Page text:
passive / active resistance in the Ns-time definition

Can anyone define the passive and active resistance anyone please. and if they helped war refugees in hiding or helped him in any way, was the active resistance or passive?

Thank you in advance:)

jolly molly

The best answer

The example that you mention, is located exactly in the twilight zone between passive and active resistance. Because it's not really direct combat, such as sabotage or even assassination attempts, but has an active feature, namely by doing something that violates the law.

For me, the distinction is purely linguistic or definitional - typical school question, but you can philosopieren about how we want to do that here as well:

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I want to say: It depends on the definition. But would generally be a sensible definition: Active resistance is achieved when active actions to be taken against the order made before; passive, if action is not taken directly, but by example, by slowly performing duties the system is weakened.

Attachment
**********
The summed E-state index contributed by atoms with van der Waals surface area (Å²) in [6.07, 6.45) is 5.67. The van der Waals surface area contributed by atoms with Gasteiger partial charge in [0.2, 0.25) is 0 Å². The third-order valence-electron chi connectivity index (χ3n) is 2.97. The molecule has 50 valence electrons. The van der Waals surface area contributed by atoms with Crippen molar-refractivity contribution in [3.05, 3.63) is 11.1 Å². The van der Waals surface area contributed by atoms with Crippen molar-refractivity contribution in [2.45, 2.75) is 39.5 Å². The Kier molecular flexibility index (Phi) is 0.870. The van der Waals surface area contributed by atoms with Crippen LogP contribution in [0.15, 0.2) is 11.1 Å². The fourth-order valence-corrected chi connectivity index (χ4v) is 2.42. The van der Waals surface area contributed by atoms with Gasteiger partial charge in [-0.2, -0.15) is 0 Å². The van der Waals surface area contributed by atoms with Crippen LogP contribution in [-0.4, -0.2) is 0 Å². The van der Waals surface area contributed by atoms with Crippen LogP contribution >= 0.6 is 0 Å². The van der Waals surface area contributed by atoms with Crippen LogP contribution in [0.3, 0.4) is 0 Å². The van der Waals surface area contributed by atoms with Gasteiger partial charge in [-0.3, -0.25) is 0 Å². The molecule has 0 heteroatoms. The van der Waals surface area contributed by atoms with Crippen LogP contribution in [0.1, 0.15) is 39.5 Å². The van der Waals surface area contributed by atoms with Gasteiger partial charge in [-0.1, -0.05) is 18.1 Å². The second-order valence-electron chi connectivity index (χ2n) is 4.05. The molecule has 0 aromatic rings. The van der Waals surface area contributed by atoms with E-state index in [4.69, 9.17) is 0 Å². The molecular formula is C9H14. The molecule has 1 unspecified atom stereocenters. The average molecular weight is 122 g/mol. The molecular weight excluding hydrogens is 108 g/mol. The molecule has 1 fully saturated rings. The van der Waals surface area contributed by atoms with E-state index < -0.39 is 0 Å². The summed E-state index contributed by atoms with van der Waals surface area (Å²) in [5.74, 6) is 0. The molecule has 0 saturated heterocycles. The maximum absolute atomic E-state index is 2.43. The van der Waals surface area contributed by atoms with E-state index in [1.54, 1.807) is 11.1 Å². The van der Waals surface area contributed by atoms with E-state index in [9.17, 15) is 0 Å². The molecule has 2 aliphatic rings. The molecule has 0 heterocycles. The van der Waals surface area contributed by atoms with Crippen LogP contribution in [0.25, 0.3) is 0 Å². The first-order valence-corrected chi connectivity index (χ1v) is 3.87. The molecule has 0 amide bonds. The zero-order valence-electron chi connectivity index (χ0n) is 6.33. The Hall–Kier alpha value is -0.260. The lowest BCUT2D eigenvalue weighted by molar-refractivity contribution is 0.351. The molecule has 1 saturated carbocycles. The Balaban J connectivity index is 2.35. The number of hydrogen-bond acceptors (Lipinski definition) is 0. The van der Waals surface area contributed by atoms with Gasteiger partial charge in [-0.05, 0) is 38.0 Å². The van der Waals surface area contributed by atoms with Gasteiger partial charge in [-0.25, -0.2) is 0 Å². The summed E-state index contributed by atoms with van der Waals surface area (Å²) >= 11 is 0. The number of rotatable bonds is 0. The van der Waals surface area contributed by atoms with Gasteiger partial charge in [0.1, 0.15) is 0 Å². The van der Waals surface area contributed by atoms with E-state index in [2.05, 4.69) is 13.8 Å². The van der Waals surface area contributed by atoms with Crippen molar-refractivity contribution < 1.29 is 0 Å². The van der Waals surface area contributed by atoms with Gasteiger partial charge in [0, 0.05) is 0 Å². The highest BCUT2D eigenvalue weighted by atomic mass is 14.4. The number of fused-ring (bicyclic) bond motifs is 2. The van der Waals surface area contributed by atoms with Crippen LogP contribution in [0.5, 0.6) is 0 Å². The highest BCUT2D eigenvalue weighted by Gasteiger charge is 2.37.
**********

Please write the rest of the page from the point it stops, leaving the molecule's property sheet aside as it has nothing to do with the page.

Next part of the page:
But in totalitarian systems the latter is often regarded as sabotage.

Look for example Wiki: "Passive resistance".
Even the passive (and active) resistance to the Nazis can ergooglen easily.

Date: 2013-05-06 Views: 0
Tags: History Nazism

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